Local News

  • Granich Trial Update: Jury sent home Friday

    Jurors in the State v. Penny Granich trial stopped deliberating at about midnight Friday after a juror fell ill.

    Officials explain that the jury had intended to continue deliberating until one of its member began to feel ill. The jury was dismissed and because of today's Columbus Day holiday, were told to reconvene at 8 a.m. Tuesday.

    Check back here often for updates on this trial.

  • Attorneys attack crash data during Granich trial

    SANTA FE – Much of Monday’s opening remarks surrounded the reliability of the crash reconstruction methods used at the scene and in the days following the death of Thomas Edward Granich, 32, on Dec. 4, 2005.

      The state is prosecuting the victim’s wife, Penny Granich, 35, on charges of vehicular homicide, reckless driving and driving under the influence of alcohol.

  • Judge refuses to drop charges

    SANTA FE – The jury left the room before attorney Mark Donatelli asked District Judge Michael Vigil late Thursday to dismiss all charges against his client Penny Granich.

    The 35-year-old Los Alamos woman is charged with vehicular homicide, reckless driving and driving under the influence of alcohol.

    Prosecutor Carlos Gutierrez spoke against Donatelli’s request after spending the entire week laying out his case that Penny drove her husband Thomas Edward Granich into a 350-foot canyon near Overlook Park in White Rock early on Dec. 4, 2005.

  • Lujan named amongst influentials

    Hispanic Business Magazine has named Rep. Ben Ray Luján, D-N.M., one of the 100 most influential Hispanics, as part of its annual list. The list includes leaders in business, law, media and education, as well as politics and other fields.  

    “It is an honor to be recognized with such a prestigious group of influential Hispanic leaders. We’re all doing what we believe is right to make things better for other people and for the country,” Luján said during an interview from Washington, D.C. Friday.   

  • The pursuit of an older female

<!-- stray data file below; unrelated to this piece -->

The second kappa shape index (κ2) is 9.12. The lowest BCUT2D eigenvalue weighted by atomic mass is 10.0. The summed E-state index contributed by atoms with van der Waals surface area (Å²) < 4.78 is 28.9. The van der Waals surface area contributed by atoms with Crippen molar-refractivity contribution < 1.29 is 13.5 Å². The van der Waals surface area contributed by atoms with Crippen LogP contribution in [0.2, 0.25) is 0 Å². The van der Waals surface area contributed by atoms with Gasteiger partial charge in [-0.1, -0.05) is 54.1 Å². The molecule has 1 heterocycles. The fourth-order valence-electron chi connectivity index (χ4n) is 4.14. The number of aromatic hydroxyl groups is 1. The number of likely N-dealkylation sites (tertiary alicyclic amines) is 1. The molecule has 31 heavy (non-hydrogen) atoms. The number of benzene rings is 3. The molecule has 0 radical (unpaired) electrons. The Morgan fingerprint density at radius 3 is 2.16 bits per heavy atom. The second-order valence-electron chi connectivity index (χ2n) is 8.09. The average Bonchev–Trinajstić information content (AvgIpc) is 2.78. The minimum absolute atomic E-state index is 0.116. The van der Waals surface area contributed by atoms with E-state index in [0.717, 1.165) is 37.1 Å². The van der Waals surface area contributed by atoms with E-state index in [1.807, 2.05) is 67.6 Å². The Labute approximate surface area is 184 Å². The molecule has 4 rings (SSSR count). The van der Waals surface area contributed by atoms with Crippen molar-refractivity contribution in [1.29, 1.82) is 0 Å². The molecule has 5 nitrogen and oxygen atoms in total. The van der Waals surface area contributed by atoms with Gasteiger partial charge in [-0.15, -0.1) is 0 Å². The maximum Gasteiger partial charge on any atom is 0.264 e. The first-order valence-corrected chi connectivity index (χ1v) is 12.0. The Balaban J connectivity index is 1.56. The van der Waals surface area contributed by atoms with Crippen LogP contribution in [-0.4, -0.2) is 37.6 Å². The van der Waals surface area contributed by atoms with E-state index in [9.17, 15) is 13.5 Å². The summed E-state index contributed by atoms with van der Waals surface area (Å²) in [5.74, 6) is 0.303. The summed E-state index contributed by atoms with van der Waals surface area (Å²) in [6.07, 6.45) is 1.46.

What may be one of the hottest science stories of the year involves a well-known local scientist, who will be featured in a documentary on the Discovery Channel (Channel 51 locally) at 7 p.m.

    Of special interest is the role of a Los Alamos geologist, Giday WoldeGabriel, co-director of an ongoing investigation in the Afar Rift of Ethiopia that has uncovered the remains of a new human ancestor.

    “This time it is very old, 4.4 million years,” said WoldeGabriel in an interview Thursday.

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  • Breaking News: Judge refuses to drop charges against Penny Granich

  • Turning algae into energy

    As part of a project to create alternative sources of energy, researchers at Sandia National Laboratories are cultivating green algae that holds promise as a new supply of biofuel.

    “People have been growing algae for centuries for food supplements for use by man and animals,” Project Leader Cecelia Williams said. “It now has the potential to supply our energy needs, too.”

  • Former employee indicted

    Following a lengthy FBI investigation, a U.S. District Court grand jury Thursday indicted former Los Alamos National Laboratory employee Alex Maestas.

    According to court documents, Maestas is facing two Level 4 offenses. Count one references the theft of government property and count two involves the theft of nuclear material.

    Last March LANL’s multiple layers of security at the Plutonium Processing Facility at Technical Area 55 where Maestas worked stopped the alleged theft.

  • Web site reveals flu myths and facts

    Health and Human Services Secretary Kathleen Sebelius Wednesday unveiled several new resources on the federal governmentís one-stop resource for flu information at www.flu.gov.

    The Web site now features a new H1N1 Flu Self-Evaluation guide for adults 18 and older along with a new Flu Myths and Facts section, which provides the public with the latest and most accurate information about the flu.